Error Chargebacks

What is a Processing Error? For the most part, processing errors stem from mistakes you made at some point during the payment submission. Some of these errors may be caught by the issuer, the card network, or your processor. Others, such as “duplicate processing,” may go unnoticed…at least until th ......

What is a Processing Error?
For the most part, processing errors stem from mistakes you made at some point during the payment submission. Some of these errors may be caught by the issuer, the card network, or your processor. Others, such as “duplicate processing,” may go unnoticed…at least until the cardholder later initiates a dispute in response.
This is particularly relevant considering the rapid rise in eCommerce. Many processing errors come from mis-entered information, and hand-entered details are much more likely to come from card-not-present transactions.

Before we start looking at the individual errors, it’s important to point out that each card network has its own set of chargeback reason codes. While these sets mostly cover the same situations, the numbers and groupings can vary significantly.
To avoid redundancy and confusion, we’ll use Visa’s chargeback reason codes as an example. You’ll find information on reasons codes for all the main card brands here.
Visa Processing Error Reason Codes
There are numerous scenarios that fall under the umbrella of processing error chargebacks. Each has a unique reason code, which is meant to give you a clearer understanding as to why you got hit with a chargeback.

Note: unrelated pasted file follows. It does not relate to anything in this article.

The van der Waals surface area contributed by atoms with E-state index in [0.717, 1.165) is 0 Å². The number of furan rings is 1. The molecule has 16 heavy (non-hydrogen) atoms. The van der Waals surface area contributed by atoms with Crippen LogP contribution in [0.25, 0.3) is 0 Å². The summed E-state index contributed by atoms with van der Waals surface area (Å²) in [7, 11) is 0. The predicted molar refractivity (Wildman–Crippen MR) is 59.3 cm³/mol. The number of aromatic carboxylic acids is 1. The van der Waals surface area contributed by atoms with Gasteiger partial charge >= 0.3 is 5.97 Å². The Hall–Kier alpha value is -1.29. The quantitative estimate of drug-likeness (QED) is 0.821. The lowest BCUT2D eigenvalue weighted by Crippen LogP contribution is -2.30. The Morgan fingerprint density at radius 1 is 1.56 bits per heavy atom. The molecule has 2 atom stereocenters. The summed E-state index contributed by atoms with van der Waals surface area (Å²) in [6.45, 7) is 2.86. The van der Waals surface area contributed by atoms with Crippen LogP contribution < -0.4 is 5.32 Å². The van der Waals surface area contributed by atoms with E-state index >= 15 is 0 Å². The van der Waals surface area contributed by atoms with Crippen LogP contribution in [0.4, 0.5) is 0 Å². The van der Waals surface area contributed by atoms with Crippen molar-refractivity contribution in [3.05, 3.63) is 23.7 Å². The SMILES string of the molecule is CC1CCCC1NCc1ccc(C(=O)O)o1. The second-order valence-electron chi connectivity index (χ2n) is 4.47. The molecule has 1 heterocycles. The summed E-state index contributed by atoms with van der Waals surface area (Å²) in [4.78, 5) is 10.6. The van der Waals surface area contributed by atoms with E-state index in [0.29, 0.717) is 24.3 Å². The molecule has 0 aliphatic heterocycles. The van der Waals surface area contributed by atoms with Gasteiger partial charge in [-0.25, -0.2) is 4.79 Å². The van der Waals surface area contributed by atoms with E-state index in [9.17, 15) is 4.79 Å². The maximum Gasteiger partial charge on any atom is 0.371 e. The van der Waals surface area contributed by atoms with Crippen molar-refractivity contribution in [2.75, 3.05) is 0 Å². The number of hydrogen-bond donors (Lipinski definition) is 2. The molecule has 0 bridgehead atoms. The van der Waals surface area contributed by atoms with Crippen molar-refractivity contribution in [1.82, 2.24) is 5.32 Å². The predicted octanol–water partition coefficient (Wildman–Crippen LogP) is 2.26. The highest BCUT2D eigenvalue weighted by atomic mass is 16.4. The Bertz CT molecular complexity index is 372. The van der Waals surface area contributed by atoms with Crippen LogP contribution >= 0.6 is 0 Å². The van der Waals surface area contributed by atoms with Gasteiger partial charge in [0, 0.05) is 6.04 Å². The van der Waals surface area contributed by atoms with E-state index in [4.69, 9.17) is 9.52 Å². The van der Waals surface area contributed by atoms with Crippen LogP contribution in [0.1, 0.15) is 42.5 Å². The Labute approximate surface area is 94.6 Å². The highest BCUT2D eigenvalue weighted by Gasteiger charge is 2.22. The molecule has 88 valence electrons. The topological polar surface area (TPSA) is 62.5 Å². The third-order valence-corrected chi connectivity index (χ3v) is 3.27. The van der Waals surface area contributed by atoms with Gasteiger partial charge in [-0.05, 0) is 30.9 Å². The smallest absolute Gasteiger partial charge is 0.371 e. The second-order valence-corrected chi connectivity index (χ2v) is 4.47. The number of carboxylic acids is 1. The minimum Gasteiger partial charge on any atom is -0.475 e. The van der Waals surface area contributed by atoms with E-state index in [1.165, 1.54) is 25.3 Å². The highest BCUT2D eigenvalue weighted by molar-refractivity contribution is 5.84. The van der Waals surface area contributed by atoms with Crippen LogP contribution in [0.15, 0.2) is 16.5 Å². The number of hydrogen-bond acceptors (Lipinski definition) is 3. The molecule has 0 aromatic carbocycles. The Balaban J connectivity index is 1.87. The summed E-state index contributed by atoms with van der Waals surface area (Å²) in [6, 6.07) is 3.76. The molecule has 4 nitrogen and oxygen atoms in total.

Below are all the chargeback reason codes associated with these processing error chargebacks:
You should process all transactions as quickly as possible. If you wait too long to batch your transactions, you could see a chargeback with a 12.1 reason code.
How long is too long? Well, you have a certain amount of time to clear your transactions after the sale. For Visa, this is typically 8 days, although the period could be shorter based on the type of transaction and/or your processing agreement. If you miss Visa’s processing deadline, the issuer can file a late presentment dispute up to 120 days from the processing date.
Simply put, the transaction code that was submitted didn’t match what was authorized. You may have processed a debit instead of a credit, processed a credit instead of a reversal, or in some other way submitted a transaction that differed from the obtained authorization. However it happened, just about the only way you could earn an incorrect transaction code chargeback is by mistyping the transaction code.
Incorrect currency chargebacks are the result of one of the following scenarios:
* You submitted a transaction with an incorrect currency reason code.
* The transaction currency doesn’t match the currency transmitted through Visa.
* The cardholder claims they didn’t agree to the use of Dynamic Currency Conversion (DCC).
This transaction error could have a simple explanation: you used the wrong code for the type of currency used in the transaction. It’s most likely that the type of currency used in the transaction differed from the type of currency transmitted through Visa.
Reason code 12.4 is used for transactions where the authorization does not match the account number used in the transaction.
The most common cause of these processing error chargebacks is human error. It could be that you (or a staff member) keyed in the account number incorrectly. Or, maybe you mistyped the account number on a mail or telephone order. A simple error like this can become very costly if it leads to a chargeback.